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This is the code:

void Main()
{
    Base.Title.Dump("Base");             // displays "Base Title"
    Child.Title.Dump("Child");           // displays "Base Title"

    Base baseClass = new Base();
    Base childClass = new Child();       // "InvalidOperationException" would be thrown
}

class Base {
    public const string Title = "Base Title";

    public string ClassTitle { get; set; }

    public Base() {
        Type type = this.GetType();

        type.GetFields()
            .First(item => item.Name == "Title")
            .GetValue(this).Dump();
    }
}

class Child : Base {
    private new const string Title = "Child Title";
}

An "InvalidOperationException" exception is thrown in Base constructor.

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5  
Maybe revisit the idea of this thing being a constant if the first thing a derived type tries to do is get rid of it. –  Anthony Pegram Jan 5 '12 at 16:04
3  
A base class should have no knowledge of it's child classes. If you are coding otherwise you violate the Open-Closed Principle. –  James Michael Hare Jan 5 '12 at 16:10
    
I'm doing maintenance on old code and I'm trying not to touch the hundreds of child classes. –  acermate433s Jan 5 '12 at 16:19
    
How can you access Base.Title.Dump("Base") a non static property without an instance? Or am I missing something? –  Chris Jan 5 '12 at 16:20
    
Edited the question to add the output. –  acermate433s Jan 5 '12 at 16:28

5 Answers 5

up vote 1 down vote accepted

If you want the derived class Title, you need to either make the child class' Title public or rudely crack open its private members with something like this:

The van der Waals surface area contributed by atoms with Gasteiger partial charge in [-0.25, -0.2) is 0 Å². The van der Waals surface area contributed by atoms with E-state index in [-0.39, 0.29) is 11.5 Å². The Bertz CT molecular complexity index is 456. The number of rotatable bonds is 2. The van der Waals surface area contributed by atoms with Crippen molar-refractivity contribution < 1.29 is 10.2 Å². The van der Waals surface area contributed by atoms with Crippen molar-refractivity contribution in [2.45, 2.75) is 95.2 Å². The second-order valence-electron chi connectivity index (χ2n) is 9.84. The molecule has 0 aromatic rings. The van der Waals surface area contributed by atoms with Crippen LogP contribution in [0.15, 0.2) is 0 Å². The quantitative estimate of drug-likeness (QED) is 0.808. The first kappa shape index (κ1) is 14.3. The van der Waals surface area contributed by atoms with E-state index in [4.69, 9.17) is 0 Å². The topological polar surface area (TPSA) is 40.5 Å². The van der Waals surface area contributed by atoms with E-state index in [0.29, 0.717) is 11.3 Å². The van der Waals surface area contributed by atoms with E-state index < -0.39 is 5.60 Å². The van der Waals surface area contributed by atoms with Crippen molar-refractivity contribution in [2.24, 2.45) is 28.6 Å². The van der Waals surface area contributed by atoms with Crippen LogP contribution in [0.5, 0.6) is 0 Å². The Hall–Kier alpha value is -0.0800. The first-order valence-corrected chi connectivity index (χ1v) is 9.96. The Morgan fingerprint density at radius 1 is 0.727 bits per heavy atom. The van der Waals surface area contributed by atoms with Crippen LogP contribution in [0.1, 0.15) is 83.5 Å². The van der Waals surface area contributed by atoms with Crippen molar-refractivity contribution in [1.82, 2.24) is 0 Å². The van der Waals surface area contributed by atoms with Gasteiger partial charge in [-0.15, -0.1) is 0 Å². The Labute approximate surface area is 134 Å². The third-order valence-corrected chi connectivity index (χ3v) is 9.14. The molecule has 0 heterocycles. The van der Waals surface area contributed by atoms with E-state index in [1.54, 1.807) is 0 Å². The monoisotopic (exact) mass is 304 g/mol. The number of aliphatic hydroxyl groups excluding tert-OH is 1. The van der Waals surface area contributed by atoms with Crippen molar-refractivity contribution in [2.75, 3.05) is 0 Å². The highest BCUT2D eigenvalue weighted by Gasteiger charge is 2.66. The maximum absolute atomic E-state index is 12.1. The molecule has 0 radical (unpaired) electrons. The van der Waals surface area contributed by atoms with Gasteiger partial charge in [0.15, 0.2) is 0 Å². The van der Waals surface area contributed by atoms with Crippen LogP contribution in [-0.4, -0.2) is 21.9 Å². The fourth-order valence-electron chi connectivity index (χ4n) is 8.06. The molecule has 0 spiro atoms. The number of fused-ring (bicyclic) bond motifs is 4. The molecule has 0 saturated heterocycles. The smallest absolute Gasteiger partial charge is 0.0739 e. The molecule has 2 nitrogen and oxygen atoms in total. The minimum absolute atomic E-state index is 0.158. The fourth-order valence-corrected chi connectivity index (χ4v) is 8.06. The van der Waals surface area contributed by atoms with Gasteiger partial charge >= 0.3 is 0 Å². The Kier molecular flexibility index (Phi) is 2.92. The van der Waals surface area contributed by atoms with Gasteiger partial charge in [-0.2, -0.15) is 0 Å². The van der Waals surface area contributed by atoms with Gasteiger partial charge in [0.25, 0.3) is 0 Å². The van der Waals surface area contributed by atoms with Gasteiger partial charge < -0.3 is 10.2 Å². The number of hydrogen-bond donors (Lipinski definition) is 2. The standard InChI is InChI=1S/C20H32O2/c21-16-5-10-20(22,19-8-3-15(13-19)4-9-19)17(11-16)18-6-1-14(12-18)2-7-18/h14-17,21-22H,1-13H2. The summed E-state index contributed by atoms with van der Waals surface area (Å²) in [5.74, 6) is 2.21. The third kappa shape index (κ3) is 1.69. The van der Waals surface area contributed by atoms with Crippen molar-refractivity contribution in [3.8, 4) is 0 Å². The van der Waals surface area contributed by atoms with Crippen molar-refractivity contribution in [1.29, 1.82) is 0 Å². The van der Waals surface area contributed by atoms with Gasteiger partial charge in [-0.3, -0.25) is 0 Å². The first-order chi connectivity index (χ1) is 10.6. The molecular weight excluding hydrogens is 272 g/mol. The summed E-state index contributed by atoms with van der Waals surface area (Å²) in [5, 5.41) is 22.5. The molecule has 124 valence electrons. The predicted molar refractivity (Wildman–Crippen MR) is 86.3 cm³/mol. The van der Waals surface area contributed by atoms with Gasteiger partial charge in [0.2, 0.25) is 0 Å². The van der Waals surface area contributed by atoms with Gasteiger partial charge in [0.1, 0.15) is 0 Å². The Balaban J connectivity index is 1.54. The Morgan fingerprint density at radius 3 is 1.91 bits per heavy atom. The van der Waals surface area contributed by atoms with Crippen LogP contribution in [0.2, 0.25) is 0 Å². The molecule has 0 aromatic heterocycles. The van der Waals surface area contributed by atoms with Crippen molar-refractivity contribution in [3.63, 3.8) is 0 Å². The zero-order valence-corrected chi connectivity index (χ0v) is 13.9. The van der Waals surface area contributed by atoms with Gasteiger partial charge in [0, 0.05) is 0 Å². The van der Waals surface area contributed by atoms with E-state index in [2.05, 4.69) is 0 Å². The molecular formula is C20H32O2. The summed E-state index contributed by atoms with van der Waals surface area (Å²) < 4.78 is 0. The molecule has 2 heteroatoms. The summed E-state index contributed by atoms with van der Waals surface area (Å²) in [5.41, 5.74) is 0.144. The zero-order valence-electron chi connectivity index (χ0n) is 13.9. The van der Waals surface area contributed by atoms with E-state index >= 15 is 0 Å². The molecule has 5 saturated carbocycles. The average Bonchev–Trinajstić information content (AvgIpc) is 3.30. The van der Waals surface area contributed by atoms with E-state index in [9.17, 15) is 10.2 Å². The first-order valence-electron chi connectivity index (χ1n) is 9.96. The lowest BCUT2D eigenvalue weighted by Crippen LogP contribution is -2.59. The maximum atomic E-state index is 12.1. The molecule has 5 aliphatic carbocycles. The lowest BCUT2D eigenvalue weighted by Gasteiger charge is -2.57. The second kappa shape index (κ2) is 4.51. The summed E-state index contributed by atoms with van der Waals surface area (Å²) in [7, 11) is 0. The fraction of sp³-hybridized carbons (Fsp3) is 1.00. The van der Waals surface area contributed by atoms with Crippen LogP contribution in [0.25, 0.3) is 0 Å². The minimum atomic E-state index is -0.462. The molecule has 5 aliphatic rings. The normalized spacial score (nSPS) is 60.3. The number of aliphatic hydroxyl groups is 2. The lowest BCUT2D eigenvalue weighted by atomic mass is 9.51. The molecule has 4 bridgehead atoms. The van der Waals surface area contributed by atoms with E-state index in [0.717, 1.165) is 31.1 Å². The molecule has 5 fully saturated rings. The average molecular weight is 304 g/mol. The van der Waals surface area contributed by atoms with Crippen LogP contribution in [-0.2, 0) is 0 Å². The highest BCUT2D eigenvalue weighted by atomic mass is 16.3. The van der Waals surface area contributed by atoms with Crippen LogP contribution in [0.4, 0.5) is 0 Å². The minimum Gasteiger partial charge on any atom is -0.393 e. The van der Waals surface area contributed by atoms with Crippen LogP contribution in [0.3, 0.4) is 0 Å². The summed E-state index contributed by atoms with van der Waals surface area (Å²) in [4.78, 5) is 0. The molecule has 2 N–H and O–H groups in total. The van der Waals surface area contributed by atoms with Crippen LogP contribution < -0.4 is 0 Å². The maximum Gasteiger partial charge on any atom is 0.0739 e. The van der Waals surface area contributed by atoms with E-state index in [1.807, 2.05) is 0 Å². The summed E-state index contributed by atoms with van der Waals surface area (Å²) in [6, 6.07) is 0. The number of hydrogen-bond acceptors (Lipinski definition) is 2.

Console.WriteLine((type.GetFields(
    System.Reflection.BindingFlags.NonPublic | 
    System.Reflection.BindingFlags.Static)
    .First(item => item.Name == "Title"))
    .GetValue(this));

If you want the base class Title, then your line:

Type type = this.GetType();

is getting the derived type when you want the base type.

Try this instead:

Type type = typeof(Base);
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This lead me to the right answer. Since the Title field is public in the Base class but private in the Child class I have to also check for BindingFlags.Public fields. Thanks! –  acermate433s Jan 5 '12 at 20:57

Try this

(type.GetFields().First(item => item.Name == "Title")).GetValue(this).Dump();
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It throws the same exception –  acermate433s Jan 5 '12 at 16:23
    
You are correct. Thinking about it I would use a reado only property on the base class instead of a constant and pass the value for the property in via the base class constructor. Alternaively use a readonly field. –  Ɖiamond ǤeezeƦ Jan 5 '12 at 16:43

Accessing it works just find if you don't do it via reflection.

Title.Dump();
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It would display "Base Title" instead of "Child Title" when I instantiate a Child class –  acermate433s Jan 5 '12 at 16:21
    
Oh, it wasn't clear that you wanted the derived value. –  BlueMonkMN Jan 5 '12 at 16:25

According to MSDN, GetFields() returns only public fields by default. Try to use the overload with BindingFlags.

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This is an overload of GetField(). If you prefer, you can use an overload of GetFields: msdn.microsoft.com/en-us/library/6ztex2dc.aspx –  seldary Jan 5 '12 at 16:20

You need to use the overload of GetFields that specifies private, static fields:

type.GetFields(BindingFlags.Static | BindingFlags.NonPublic)
            .First(item => item.Name == "Title")
            .GetValue(null).Dump();

That said, this is a very bad idea. Consider using attributes to associate metadata rather than using reflection to access private constants.

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